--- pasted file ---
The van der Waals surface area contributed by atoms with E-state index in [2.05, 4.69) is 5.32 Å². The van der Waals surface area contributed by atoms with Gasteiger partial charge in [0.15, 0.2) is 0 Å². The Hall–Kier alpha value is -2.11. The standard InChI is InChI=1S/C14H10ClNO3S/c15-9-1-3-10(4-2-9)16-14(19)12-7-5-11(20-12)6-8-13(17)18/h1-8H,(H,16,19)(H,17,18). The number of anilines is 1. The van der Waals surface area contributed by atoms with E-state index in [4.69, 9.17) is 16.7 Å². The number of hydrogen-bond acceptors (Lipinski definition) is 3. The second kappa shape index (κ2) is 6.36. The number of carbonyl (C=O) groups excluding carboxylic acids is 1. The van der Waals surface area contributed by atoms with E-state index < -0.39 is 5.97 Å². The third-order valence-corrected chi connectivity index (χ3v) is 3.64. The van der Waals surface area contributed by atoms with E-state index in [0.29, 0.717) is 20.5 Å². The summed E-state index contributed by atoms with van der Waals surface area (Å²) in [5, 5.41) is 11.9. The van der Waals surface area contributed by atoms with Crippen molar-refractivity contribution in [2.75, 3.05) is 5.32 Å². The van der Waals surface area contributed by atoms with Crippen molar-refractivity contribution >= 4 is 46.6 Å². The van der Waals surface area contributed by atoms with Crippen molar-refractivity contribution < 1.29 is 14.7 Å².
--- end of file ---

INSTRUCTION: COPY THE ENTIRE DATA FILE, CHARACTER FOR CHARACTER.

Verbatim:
The van der Waals surface area contributed by atoms with E-state index in [2.05, 4.69) is 5.32 Å². The van der Waals surface area contributed by atoms with Gasteiger partial charge in [0.15, 0.2) is 0 Å². The Hall–Kier alpha value is -2.11. The standard InChI is InChI=1S/C14H10ClNO3S/c15-9-1-3-10(4-2-9)16-14(19)12-7-5-11(20-12)6-8-13(17)18/h1-8H,(H,16,19)(H,17,18). The number of anilines is 1. The van der Waals surface area contributed by atoms with E-state index in [4.69, 9.17) is 16.7 Å². The number of hydrogen-bond acceptors (Lipinski definition) is 3. The second kappa shape index (κ2) is 6.36. The number of carbonyl (C=O) groups excluding carboxylic acids is 1. The van der Waals surface area contributed by atoms with E-state index < -0.39 is 5.97 Å². The third-order valence-corrected chi connectivity index (χ3v) is 3.64. The van der Waals surface area contributed by atoms with E-state index in [0.29, 0.717) is 20.5 Å². The summed E-state index contributed by atoms with van der Waals surface area (Å²) in [5, 5.41) is 11.9. The van der Waals surface area contributed by atoms with Crippen molar-refractivity contribution in [2.75, 3.05) is 5.32 Å². The van der Waals surface area contributed by atoms with Crippen molar-refractivity contribution >= 4 is 46.6 Å². The van der Waals surface area contributed by atoms with Crippen molar-refractivity contribution < 1.29 is 14.7 Å².